Reuleaux triangle

If you think this looks like just another useless desk, toy, you are sooo wrong! It’s actually a sample to demonstrate  my plastic cutting capabilities. I was perusing Thingiverse looking for inspiration, and found this version, which at number 1082 appears to be a pretty early thing.

I liked the Reuleaux triangle because it incorporates some interesting geometrical concepts. Here’s a diagram to illustrate:

It just so happens that this shape rolls around nicely inside an appropriately sized square, as the following animated gif illustrates:

It’s a  principle which has actually been utilized to drill square holes. Click here to see the Wikipedia entry. Reuleaux, in spite of his French-sounding name, was actually a German engineer who did pioneering work in kinematics.

Here’s one last macro shot of my sample, showing the chamfer cut on the recesses where the nuts fit:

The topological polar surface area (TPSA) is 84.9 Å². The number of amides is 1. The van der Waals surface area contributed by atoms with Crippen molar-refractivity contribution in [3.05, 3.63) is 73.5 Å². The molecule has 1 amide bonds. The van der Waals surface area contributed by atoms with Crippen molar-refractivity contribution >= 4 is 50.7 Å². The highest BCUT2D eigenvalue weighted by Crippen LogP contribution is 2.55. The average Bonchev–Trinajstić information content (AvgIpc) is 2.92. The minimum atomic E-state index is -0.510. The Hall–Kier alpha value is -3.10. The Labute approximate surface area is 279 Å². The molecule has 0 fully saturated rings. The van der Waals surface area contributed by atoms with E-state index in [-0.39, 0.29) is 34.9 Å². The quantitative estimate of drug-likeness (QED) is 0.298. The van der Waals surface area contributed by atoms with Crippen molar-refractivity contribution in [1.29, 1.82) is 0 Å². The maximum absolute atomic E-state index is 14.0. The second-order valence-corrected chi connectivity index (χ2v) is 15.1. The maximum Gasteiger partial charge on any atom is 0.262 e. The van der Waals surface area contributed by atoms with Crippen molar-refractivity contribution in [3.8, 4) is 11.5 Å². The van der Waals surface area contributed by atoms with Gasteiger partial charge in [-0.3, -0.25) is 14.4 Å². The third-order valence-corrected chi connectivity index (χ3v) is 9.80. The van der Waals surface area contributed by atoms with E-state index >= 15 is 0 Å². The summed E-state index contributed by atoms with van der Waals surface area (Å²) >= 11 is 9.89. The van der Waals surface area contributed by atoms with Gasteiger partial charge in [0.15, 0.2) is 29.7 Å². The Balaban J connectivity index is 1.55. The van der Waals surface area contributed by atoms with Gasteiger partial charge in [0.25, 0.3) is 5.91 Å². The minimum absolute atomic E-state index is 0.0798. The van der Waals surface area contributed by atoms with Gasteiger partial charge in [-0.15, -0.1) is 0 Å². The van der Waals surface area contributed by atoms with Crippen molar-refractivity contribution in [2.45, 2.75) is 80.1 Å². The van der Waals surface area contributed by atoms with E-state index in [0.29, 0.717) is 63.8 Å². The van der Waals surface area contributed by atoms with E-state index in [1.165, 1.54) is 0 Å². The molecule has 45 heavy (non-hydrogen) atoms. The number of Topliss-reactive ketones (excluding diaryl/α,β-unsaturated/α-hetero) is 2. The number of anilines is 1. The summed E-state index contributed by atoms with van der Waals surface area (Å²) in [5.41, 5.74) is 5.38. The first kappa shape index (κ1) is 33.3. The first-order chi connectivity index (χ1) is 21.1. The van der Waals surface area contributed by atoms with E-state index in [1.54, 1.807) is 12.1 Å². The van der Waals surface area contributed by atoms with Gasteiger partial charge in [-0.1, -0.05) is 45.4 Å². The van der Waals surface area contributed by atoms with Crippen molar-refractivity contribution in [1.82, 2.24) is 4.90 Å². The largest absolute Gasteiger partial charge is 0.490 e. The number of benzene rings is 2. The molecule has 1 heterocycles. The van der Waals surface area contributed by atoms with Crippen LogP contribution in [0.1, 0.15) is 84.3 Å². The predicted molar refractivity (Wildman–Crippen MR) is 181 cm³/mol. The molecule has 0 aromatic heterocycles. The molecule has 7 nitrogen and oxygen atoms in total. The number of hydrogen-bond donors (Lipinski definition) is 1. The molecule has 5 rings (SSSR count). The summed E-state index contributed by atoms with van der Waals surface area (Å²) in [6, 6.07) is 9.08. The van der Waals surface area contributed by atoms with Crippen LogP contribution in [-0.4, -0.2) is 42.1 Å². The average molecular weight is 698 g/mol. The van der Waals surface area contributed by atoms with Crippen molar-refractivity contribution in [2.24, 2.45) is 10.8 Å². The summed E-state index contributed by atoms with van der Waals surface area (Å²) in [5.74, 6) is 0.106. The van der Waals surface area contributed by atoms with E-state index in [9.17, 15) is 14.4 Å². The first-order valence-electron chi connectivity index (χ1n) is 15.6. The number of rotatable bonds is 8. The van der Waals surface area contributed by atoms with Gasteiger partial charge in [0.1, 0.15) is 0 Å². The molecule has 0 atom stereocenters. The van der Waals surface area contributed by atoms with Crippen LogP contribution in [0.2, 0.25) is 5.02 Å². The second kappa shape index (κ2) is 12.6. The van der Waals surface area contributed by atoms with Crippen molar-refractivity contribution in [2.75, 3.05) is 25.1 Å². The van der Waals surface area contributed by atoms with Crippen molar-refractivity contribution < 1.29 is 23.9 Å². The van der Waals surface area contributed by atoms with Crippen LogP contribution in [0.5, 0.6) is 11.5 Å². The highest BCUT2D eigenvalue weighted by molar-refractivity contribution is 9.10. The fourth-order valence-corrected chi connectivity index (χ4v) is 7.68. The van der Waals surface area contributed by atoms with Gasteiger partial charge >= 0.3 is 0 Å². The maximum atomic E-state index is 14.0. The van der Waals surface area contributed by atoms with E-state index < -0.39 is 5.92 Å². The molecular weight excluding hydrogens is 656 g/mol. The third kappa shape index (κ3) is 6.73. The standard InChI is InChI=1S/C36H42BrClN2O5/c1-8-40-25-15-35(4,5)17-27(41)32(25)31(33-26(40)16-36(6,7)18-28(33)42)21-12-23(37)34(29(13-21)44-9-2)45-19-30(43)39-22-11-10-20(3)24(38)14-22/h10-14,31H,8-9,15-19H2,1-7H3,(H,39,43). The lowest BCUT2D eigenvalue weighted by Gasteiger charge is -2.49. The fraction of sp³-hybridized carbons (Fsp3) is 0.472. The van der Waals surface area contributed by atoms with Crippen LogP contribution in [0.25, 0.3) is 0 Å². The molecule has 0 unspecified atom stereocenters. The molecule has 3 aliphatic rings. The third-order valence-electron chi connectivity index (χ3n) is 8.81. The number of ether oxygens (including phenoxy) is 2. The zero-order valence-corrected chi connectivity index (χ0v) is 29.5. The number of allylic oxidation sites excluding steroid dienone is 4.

The nuts which fit in these recesses are 10-24 thread size, and are 3/8 of an inch across. Those toolmarks on the bottom are from an eighth inch diameter bit.

The plan is to put promotional engraving on these, check back for examples!

 

stuff you can’t do with a laser

Lasers work well for cutting plastics- they’re fast and accurate, and leave a nice shiny edge, which is usually a good thing. There are however some drawbacks. Those nice looking shiny edges can develop cracks when glued, because they have stress “baked in” by the laser.

And you also can’t  add 3D features like this nut pocket:

With a router you can also add bevels to the edges of a part like this:

The part  in the picture above is made from extruded acrylic. It doesn’t machine quite as nicely as the cast acrylic in the first two pictures, but with good sharp tools and appropriate cutting strategies it can be cut quite well.

If you have parts that were already cut on a laser and need some additional features added to  them I can definitely help.